Ex-President Lee Faces Questioning in Corruption Probe

People gather in front of former President Lee Myung-bak's home in Seoul on Wednesday. /Newsis

Ex-President Lee Myung-bak appeared for questioning at the Seoul Central District Prosecutors' Office on Wednesday morning on a slew of corruption charges.

Lee read out a brief statement on arrival. "I am deeply sorry for causing concern to the public at a time of economic woes and when national security is at stake," he said.

"I have lots of things to say as the former president, but I know I need to restrain myself and hold back my words," he added, ending his statement with the hope that this would be "the last time" in Korean history that a president has departed in disgrace.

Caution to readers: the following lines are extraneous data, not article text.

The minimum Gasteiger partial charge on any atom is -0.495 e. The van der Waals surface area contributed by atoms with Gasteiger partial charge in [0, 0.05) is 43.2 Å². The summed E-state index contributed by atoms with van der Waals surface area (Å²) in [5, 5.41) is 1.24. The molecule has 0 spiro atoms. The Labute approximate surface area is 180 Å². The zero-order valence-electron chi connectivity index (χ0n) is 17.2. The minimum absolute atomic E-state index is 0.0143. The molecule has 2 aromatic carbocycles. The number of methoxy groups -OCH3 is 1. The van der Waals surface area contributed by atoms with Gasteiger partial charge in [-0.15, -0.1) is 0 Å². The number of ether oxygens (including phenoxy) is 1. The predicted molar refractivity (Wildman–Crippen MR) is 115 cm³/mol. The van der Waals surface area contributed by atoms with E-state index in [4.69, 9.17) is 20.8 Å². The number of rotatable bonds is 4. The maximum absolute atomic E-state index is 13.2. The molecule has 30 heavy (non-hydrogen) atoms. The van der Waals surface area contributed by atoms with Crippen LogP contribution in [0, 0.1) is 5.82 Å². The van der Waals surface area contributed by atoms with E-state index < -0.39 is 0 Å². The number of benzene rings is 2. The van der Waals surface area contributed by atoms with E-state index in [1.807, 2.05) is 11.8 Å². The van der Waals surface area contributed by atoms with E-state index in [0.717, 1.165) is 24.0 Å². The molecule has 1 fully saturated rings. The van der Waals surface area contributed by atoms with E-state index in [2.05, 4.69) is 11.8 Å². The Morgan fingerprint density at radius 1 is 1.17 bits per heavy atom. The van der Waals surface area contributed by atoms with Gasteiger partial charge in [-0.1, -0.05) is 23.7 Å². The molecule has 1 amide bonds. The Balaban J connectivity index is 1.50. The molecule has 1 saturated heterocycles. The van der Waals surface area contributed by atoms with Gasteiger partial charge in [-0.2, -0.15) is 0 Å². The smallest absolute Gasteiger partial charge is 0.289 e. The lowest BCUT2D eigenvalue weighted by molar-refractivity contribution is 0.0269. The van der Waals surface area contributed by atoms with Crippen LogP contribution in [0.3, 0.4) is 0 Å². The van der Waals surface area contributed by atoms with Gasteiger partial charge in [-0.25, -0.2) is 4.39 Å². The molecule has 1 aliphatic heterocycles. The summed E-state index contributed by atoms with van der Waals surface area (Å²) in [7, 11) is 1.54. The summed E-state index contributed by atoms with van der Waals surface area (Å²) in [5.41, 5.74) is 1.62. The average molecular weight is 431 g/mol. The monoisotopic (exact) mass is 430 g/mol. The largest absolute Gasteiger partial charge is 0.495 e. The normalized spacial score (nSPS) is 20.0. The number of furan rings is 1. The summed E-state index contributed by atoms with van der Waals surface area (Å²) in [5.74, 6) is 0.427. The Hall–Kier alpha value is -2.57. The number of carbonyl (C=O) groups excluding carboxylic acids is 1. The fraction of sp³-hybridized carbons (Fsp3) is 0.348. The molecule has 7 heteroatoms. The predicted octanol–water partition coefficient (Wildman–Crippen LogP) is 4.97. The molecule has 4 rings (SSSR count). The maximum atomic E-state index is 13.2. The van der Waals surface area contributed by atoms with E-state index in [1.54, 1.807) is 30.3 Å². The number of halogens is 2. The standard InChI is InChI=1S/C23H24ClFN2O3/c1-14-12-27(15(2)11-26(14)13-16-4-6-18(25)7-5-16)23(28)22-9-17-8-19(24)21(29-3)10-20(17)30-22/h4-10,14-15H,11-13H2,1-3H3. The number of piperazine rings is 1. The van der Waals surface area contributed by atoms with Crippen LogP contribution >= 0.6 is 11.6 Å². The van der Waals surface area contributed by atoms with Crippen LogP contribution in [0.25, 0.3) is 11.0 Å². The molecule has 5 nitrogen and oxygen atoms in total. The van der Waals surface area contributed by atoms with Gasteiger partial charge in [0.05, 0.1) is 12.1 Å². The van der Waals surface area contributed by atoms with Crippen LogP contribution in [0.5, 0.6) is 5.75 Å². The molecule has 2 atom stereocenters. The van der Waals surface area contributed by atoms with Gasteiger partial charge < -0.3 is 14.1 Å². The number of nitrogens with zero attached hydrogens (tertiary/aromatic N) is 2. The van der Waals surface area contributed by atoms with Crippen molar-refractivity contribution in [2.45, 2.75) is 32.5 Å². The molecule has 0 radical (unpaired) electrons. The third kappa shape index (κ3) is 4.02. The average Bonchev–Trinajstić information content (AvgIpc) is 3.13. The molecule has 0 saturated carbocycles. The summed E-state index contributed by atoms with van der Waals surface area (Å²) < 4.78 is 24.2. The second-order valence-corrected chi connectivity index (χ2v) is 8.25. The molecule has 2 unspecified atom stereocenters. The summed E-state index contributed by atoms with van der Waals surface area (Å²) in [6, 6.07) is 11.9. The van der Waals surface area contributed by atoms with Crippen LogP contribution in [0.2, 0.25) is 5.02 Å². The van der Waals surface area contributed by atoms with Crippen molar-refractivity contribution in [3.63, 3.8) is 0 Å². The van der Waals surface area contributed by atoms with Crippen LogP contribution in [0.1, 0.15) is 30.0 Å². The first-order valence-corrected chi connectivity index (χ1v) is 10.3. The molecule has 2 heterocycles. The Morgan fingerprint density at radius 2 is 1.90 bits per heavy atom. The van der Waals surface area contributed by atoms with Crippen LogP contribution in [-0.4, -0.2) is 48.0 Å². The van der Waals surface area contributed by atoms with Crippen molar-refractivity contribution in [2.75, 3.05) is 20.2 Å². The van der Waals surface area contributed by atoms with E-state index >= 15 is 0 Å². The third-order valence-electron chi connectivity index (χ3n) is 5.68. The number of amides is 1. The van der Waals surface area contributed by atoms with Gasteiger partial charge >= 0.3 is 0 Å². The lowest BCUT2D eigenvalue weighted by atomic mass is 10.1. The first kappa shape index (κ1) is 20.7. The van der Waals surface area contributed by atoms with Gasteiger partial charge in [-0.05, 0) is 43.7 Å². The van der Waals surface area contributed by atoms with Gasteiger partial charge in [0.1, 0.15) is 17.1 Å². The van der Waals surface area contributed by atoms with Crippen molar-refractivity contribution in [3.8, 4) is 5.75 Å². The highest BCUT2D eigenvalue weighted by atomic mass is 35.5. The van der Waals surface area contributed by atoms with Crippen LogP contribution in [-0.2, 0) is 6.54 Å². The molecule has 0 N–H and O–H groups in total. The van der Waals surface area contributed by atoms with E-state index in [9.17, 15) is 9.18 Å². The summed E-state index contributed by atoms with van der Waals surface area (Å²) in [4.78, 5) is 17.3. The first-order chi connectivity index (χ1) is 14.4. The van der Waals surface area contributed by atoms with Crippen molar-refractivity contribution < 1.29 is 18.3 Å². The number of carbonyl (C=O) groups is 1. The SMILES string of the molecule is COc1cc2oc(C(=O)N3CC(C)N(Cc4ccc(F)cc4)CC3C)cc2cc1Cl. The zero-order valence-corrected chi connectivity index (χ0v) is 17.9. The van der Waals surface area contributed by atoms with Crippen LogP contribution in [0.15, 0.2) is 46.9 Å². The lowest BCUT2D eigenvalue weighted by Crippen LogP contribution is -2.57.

Lee claims the probe is "political retaliation" for the suicide of former President Roh Moo-hyun, who was investigated for corruption after Lee took office, but prosecutors have about 120 pages of questions for him about what they believe was a systematic campaign to squirrel away slush funds and amass bribes.

They will question him about allegations that he pushed Samsung to pay U.S. legal fees for DAS, an auto parts company nominally owned by his brother on his behalf, and if he received illicit money from the National Intelligence Service while in office.

Lee has agreed for the interviews to be videotaped, which his successor Park Geun-hye, who is also on trial for corruption, refused a year ago.

A prosecutor said, "We'd prefer to interview him just once for security reasons, but the overall probe could take a while."

On Tuesday, Lee and his legal team put their heads together at his home in Nonhyeon-dong, Seoul to prepare for interrogation.

Lee is expected to deny that he was the real owner of DAS, but prosecutors say they have ample evidence that he was.